Johnson: All Migrants Must Pay for NHS on ‘Day One’ as Wait Times for Patients Soar

CAMBRIDGE, ENGLAND - OCTOBER 31: British Prime Minister Boris Johnson gestures as he speaks to Dr Sarah Bowdin during a visit to the East Midlands and East of England Genomic Laboratory Hub at Addenbrooke's Hospital on October 31, 2019 in Cambridge, England. (Photo by Alastair Grant - WPA Pool/Getty Images)
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Prime Minister Boris Johnson announced that all migrants will pay for the National Health Service (NHS) on ‘day one’, as the nation’s socialised medicine system faces the longest wait times in fifteen years, and NHS staff are being gagged on social media ahead of the general election.

Boris Johnson said this week that under his Brexit plan, the government would mandate that all migrants pay an NHS surcharge of £625 before migrating to the United Kingdom, whether they use the service or not.

At present, migrants from European Union nations are exempt from paying any healthcare surcharge, and migrants from outside the EU are currently paying £400 per year.  The new plan proposed by Johnson would remove this distinction, and require all migrants to pay.

“If people return a majority Conservative government we will ensure that people who come to our great country from anywhere in the world will contribute on day one to our NHS”, Johnson told the Sunday Times.

“The British people pay huge amounts to get great NHS care, it is only fair that everyone in the UK does”, he added.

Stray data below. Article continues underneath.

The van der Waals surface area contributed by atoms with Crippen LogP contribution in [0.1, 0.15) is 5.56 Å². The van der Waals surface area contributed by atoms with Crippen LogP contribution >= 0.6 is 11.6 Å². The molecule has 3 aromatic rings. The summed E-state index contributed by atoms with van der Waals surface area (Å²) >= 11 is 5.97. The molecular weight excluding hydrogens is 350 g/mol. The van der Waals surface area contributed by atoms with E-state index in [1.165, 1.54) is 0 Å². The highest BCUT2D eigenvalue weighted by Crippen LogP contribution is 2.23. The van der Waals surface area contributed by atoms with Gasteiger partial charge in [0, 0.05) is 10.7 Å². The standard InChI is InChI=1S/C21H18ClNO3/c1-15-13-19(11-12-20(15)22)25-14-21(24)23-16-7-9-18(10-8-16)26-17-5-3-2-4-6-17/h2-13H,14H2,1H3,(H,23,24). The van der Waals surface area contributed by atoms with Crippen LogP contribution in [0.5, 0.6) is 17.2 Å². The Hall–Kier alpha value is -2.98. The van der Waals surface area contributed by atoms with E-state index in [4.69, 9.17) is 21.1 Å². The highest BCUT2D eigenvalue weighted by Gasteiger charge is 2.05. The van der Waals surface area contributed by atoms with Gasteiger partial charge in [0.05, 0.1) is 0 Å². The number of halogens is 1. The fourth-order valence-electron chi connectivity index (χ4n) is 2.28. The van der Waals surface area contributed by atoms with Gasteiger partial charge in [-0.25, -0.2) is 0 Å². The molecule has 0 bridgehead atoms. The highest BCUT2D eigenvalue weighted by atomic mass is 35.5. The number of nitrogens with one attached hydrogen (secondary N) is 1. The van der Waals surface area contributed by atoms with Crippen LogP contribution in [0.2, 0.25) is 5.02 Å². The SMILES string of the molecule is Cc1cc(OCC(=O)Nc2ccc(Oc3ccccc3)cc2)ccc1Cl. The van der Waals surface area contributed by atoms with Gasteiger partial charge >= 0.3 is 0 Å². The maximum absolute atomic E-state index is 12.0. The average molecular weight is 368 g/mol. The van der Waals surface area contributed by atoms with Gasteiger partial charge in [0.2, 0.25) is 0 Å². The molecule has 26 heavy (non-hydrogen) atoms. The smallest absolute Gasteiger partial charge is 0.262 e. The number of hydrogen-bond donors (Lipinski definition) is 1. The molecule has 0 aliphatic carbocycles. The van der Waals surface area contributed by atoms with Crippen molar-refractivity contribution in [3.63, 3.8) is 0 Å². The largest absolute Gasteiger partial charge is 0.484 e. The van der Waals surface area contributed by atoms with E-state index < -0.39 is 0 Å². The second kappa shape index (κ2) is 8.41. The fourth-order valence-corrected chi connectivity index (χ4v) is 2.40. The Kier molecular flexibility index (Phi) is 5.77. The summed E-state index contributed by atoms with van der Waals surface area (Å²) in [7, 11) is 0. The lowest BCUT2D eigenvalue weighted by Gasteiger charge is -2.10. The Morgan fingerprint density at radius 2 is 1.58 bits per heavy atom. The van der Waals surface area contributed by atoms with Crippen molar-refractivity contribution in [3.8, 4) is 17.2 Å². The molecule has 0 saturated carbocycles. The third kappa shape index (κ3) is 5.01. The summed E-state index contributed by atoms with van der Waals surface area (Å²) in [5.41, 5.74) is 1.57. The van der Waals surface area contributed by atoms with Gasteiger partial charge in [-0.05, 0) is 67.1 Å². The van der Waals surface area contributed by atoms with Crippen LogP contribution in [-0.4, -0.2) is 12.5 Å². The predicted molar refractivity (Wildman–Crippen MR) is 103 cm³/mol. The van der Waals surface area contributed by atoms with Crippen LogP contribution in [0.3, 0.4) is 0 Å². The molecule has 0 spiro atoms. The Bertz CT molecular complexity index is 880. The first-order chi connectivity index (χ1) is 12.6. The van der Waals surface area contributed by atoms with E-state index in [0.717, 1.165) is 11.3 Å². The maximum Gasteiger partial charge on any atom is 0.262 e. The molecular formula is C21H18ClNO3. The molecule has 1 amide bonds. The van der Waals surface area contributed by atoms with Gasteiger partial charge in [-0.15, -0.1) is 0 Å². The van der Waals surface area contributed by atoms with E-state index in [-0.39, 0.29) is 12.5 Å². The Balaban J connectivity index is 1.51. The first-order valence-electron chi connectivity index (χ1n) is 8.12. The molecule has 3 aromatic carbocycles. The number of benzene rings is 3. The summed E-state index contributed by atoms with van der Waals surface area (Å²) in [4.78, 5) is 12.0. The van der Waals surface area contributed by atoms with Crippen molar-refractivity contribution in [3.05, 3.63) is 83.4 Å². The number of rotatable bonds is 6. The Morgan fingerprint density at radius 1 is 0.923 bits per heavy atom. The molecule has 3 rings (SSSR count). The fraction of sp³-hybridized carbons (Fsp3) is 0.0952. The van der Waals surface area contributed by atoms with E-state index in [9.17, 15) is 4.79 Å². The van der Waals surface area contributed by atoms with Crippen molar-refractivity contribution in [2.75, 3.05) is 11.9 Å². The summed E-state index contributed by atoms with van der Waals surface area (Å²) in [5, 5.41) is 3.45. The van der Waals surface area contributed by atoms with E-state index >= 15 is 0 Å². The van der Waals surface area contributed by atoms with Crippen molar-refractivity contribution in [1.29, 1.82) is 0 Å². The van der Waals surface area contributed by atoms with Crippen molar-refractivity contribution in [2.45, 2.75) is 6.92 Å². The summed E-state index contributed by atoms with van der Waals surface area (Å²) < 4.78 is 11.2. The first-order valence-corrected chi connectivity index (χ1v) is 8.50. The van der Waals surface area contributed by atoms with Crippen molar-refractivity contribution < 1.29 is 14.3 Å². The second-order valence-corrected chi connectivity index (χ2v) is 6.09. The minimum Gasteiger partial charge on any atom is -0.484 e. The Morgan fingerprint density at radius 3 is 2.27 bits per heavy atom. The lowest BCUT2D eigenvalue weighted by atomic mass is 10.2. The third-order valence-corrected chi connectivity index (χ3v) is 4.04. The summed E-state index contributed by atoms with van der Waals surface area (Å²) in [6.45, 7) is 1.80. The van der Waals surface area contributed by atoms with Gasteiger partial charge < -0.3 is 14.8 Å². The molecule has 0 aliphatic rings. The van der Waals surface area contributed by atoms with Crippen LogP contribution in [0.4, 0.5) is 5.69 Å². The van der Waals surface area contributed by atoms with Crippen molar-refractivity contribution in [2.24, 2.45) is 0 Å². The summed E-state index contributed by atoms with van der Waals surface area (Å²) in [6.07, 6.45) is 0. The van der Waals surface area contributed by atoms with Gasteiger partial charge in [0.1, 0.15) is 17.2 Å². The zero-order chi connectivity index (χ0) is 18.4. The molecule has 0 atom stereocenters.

Mr Johnson also announced today, speaking at the Confederation of British Industry (CBI) annual conference, that the government would scrap planned cuts to the corporation tax, in order to direct the money into propping up the struggling socialised medical system, despite prior claims from Johnson that cutting taxes would actually lead to more revenue collected, not less.

The new NHS plans from Boris Johnson come after it was revealed last week that the National Health Service is facing the longest wait times for patients in fifteen years.

The latest figures from the NHS show that 83.6% of patients were seen within four hours in October, compared to 85.2% in September, and 89.1% in October 2018.  The rate of people using the service has also jumped by 4.4% over the same month last year, totalling 2,170,510 attendees in October.

The Nuffield Trust, a leading healthcare think tank in the UK, said the figures suggest that “one of the bleakest winters in the NHS’s history” could be on the horizon.

The Society for Acute Medicine warned that the NHS system is “imploding”.

The National Health Service is set to be a key issue for voters in the upcoming general election, but reports are surfacing that staff are being gagged by bosses at the NHS, telling them not to engage in political discourse during the election.

One example of the gagging is that Health Education England (HEE) directed its staff to avoid using social media during the campaign, saying that they should avoid “online forums, communities and other public online discussions in a way that will call into question your political impartiality regarding your professional role at HEE”.

One paramedic in the North of England told The Guardian: “I feel it is shameful on our management to have gagged us from speaking out for political reasons. It’s disrespectful, frustrating and could cost lives.”

A health consultant in Blackpool said: “Being told that I cannot share my views on social media in the run-up to the election is oppressive. I feel I am being denied both my right to express myself freely and denied this opportunity to share my opinions on manifestos or party policy which the public may find valuable, given my extensive experience within the NHS.”

Follow Kurt Zindulka on Twitter at @KurtZindulka or email at


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